The only requirement we’ve placed on the error type is that we can use the @ operator to concat the errors together. So as long as the errors are concat-able then we can use a different type here. The fancy category theory name for this is a semi-group. A semi-group is anything that has at least a concat operator defined for it. A common type to use here is a NonEmptyList, because we know that if the result is an Error then they’ll be at least one item in the list.

A tale of two applicatives 📗

We’ve seen two implementations of apply for Result now. Can we have both? Unfortunately not really, at least not both defined in the Result module of F#. In order to do this F# would have to be able to decide which one to use based on whether the error type supported concat, which might not even be obvious without an explicit type annotation. Even then we might get undesired results because strings support concat, but it’s unlikely we want to concat the individual error messages into one long string.

How should we decide which one is correct then? Well, we don’t have to. We can define another type called Validation which has a Success case and a Failure case, similar to Ok and Error for Result. The difference is that for Validation we can define apply using the version we’ve created in this post which accumulates errors and for Result use the apply function that short circuits and returns the first error, that we saw in the last post. Luckily for us the excellent FSharpPlus library has already done exactly that.

What did we learn 🧑‍🏫

We’ve seen that applicatives are a great tool to have at our disposal when writing validation code. They allow us to write validation functions for each field and then easily compose these to create functions for validating larger structures made up of those fields.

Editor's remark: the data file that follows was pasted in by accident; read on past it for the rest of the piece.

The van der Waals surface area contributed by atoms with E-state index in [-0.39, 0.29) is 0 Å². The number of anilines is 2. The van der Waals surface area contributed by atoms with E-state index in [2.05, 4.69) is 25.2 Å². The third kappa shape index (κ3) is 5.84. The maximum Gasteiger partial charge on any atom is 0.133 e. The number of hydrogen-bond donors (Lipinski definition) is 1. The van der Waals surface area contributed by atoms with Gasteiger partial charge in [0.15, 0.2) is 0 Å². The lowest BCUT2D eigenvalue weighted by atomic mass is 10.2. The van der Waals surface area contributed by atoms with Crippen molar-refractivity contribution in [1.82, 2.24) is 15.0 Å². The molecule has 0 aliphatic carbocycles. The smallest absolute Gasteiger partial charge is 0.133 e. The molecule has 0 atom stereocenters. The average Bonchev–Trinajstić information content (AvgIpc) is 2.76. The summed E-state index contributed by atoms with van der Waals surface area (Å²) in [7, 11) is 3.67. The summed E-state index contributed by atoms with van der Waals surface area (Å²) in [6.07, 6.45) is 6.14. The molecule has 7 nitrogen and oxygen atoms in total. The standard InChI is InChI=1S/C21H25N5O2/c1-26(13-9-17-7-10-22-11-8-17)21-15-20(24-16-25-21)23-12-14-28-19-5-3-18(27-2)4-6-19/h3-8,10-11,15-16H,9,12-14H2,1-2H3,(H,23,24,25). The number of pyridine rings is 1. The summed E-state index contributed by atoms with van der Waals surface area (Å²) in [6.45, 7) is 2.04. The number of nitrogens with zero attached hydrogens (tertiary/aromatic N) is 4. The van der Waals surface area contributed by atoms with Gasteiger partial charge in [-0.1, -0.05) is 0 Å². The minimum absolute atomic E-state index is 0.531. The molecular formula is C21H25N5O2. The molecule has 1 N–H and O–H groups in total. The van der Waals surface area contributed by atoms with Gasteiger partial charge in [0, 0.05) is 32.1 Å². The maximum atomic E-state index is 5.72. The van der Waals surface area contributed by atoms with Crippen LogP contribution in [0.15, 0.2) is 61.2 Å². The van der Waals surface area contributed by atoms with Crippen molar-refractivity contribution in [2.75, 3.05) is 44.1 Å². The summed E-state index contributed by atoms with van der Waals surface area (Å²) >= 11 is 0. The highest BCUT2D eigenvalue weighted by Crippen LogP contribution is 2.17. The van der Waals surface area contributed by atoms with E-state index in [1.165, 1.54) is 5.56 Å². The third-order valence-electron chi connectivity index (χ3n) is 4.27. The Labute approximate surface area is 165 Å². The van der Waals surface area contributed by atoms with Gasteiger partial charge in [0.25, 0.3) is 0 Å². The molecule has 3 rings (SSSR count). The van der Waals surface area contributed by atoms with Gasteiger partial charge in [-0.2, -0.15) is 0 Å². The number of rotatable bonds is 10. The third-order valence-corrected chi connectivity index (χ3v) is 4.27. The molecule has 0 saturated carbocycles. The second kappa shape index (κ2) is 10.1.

We’ve also seen that whilst applicative computations are usually independent of each other there’s nothing to guarantee that a particular implementation of apply will make full use of this. Specifically, when working with validation we want to make sure that apply accumulates all errors and so we should make sure to use a type like Validation from FSharpPlus to get this behaviour.

Discussion (6)

pic
Editor guide
Collapse
deyanp profile image
deyanp • Edited

I am not sure it is really a good idea to change the individual validation functions to return a list if errors when they return a single error. If one day one of the functions needs to return 2 errors, then (and only then) I will change its signature, but not earlier. Why are you (and others) so relaxed about (wrong) function signatures in this case?

Collapse
choc13 profile image
Matt Thornton Author

Hi Deyanp, I don’t think there is a universally “right” signature for representing the errors returned from a validation function. Like I point out above you can either leave it as returning a single error and the do the conversion inside the parent validation function to map it into a list of one error so the types line up with apply, or you can decide to refactor the field level function to return a list. You should do whatever makes most sense for your situation. However, I’ve personally found that by being consistent in always returning a list of errors then it makes the code more consistent, easier to compose and less fragile in the face of future changes. On a more philosophical note, a single error is just a special case of the more general situation whereby there might be several things disjoint things wrong with the data. Therefore I think a list of errors is actually the more natural representation. I’m struggling to think of a case whereby I really need to enforce some semantics that only one error could ever be returned at a time. I guess you can make the YAGNI argument against prematurely converting to a list but the change seems fairly localised here.

Collapse
deyanp profile image
deyanp

Hi Matt,

I still cannot get my head around why a list of errors would be the more natural representation ....

List can be regarded as an "Effect" as per Scott Wlaschin's "Effect World". Why would you change the signature of a function to return a List intead of single string, when it really validates a single thing?

In my functions I am trying to have the most correct and minimal/most primitive types in the signature. I do not have my functions return an Option if they don't need to. I also do not return Result if not needed. Actually, when I look at a function and see that it has a Result return type but only returns Ok, then I go and change the signature and remove the Result.